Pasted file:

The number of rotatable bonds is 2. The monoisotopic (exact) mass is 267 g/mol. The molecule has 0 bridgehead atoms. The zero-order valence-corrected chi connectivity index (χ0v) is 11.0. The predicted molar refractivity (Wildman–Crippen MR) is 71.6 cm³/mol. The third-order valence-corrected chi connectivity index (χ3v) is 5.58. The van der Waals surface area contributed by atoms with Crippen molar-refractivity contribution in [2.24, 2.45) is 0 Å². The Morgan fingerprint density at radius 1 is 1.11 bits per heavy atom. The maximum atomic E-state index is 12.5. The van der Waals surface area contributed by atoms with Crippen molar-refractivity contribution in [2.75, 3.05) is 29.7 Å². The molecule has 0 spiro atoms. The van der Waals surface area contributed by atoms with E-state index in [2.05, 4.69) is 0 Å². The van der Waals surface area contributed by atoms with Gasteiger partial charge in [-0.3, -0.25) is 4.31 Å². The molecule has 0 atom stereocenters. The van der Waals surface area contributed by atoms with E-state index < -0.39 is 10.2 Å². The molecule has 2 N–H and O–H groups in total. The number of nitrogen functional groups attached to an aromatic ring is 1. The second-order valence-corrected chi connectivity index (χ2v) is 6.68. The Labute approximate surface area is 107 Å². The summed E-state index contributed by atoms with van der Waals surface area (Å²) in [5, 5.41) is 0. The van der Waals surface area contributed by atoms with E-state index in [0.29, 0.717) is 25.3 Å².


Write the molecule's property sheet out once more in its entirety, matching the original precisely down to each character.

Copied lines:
The number of rotatable bonds is 2. The monoisotopic (exact) mass is 267 g/mol. The molecule has 0 bridgehead atoms. The zero-order valence-corrected chi connectivity index (χ0v) is 11.0. The predicted molar refractivity (Wildman–Crippen MR) is 71.6 cm³/mol. The third-order valence-corrected chi connectivity index (χ3v) is 5.58. The van der Waals surface area contributed by atoms with Crippen molar-refractivity contribution in [2.24, 2.45) is 0 Å². The Morgan fingerprint density at radius 1 is 1.11 bits per heavy atom. The maximum atomic E-state index is 12.5. The van der Waals surface area contributed by atoms with Crippen molar-refractivity contribution in [2.75, 3.05) is 29.7 Å². The molecule has 0 spiro atoms. The van der Waals surface area contributed by atoms with E-state index in [2.05, 4.69) is 0 Å². The van der Waals surface area contributed by atoms with Gasteiger partial charge in [-0.3, -0.25) is 4.31 Å². The molecule has 0 atom stereocenters. The van der Waals surface area contributed by atoms with E-state index < -0.39 is 10.2 Å². The molecule has 2 N–H and O–H groups in total. The number of nitrogen functional groups attached to an aromatic ring is 1. The second-order valence-corrected chi connectivity index (χ2v) is 6.68. The Labute approximate surface area is 107 Å². The summed E-state index contributed by atoms with van der Waals surface area (Å²) in [5, 5.41) is 0. The van der Waals surface area contributed by atoms with E-state index in [0.29, 0.717) is 25.3 Å².